For audiophiles, reading a good speaker review can activate the salivary glands. I don’t know if it’s because we like to live vicariously, imagining the experience of having equipment for too expensive for any rational man to own, or because we need some sort of validation on equipment we own. Whatever the real reasons may be, once the review is over, you’ll often be greeted by a series of graphs and charts.
Speaker companies, and most of the pro reviewers who do measurements, measure the response of speakers both on-axis and off-axis. Harman takes it to the extreme by measuring speakers on-axis, then off-axis in 10-degree increments in a 360-degree circle both horizontally and vertically. Often some of these measurements are combined to create an averaged response across a “listening window.” Past practice at S&V was to average the results at 0°, ±10°, ±20°, and ±30° horizontally. With the merger of S&V and Home Theater, this practice will be changing to the standard employed by Home Theater and sister publication Stereophile: an average of 0°, ±15° horizontally, and ±15° vertically.
Wait a minute! The measurements published for speakers are not the same averages? Two reputable audio publications measured things differently! Sound and Vision published averages for up to 30° off-axis and Stereophile measured only up to 15°.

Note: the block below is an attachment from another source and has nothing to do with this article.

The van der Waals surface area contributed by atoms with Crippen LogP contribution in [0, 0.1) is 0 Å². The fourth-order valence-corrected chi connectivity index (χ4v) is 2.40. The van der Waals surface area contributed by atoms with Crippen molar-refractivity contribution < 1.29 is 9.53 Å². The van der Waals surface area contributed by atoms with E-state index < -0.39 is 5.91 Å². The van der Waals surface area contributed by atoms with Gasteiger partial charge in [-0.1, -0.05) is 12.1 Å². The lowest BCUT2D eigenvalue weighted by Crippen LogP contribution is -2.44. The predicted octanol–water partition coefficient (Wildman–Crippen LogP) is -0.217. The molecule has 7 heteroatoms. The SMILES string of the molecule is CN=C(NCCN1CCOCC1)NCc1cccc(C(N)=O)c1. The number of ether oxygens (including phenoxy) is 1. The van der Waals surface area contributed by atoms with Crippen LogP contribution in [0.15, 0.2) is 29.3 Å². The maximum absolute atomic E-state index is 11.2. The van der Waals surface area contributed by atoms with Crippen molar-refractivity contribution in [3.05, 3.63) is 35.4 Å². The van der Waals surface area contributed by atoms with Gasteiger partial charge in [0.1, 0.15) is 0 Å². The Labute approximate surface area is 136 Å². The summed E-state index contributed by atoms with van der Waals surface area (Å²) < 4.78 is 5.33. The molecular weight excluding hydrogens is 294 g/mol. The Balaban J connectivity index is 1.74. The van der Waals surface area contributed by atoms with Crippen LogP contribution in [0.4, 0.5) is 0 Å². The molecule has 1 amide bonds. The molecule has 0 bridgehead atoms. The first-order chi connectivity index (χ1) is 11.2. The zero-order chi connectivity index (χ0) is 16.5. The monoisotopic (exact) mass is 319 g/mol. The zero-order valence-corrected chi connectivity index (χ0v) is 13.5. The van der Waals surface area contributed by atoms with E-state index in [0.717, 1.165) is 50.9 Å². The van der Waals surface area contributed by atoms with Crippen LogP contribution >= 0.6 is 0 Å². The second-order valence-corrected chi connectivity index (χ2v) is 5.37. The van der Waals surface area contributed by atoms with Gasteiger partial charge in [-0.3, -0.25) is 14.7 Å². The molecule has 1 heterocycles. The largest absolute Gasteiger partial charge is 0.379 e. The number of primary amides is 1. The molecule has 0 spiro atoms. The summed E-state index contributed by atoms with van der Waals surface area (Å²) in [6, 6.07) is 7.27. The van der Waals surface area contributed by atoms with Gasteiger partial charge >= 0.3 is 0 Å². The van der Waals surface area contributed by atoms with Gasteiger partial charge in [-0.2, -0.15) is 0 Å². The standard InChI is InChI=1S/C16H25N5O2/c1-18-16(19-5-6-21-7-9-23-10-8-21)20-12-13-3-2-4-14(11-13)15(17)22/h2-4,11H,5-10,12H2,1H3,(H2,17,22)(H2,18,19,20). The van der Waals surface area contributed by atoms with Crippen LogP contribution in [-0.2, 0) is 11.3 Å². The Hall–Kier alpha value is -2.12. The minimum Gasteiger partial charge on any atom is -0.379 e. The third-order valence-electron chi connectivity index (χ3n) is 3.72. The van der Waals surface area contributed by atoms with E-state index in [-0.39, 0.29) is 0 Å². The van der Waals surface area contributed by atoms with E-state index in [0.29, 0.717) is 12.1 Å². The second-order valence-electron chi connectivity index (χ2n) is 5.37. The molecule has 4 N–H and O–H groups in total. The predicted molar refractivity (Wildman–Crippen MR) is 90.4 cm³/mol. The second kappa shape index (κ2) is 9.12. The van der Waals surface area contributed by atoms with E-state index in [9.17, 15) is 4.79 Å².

Moreover, measuring the same speaker in an anechoic environment vs a quasi-anechoic environment (a half-million dollar facility vs. outdoors) produces startlingly different results.
Here, Brent measured one of the new Revel Performa F208. The former graph is in Harman’s anechoic chamber and the second is the quasi-anechoic environment of his back yard.
While there is some correlation between the two graphs, there are also some startling differences. And to even get those quasi-anechoic results, Brent had to do some seemingly extreme (and funny) setup as you see in the photo below:
The article goes on and is a great read for any audiophile. Nevertheless, the bottom line that I took away is to beware of any measurements posted online or in forums by so-called speaker ‘experts’. In fact, unless the methodology of how the measurements were taken is stated in the review I’ll be viewing them with some suspicion. I do want to tip my had to the publications (Stereophile and Sound and Vision included) that are part of the SoundStage network. They actually publish the speakers that they have measured in an anechoic chamber. You can see the list here and there is a link to the measurements of each speaker including the measurements at their various on and off-axis angles.
Thanks to Brent for putting together a great article. Now if someone could just tell me about those darn waterfall measurements 😉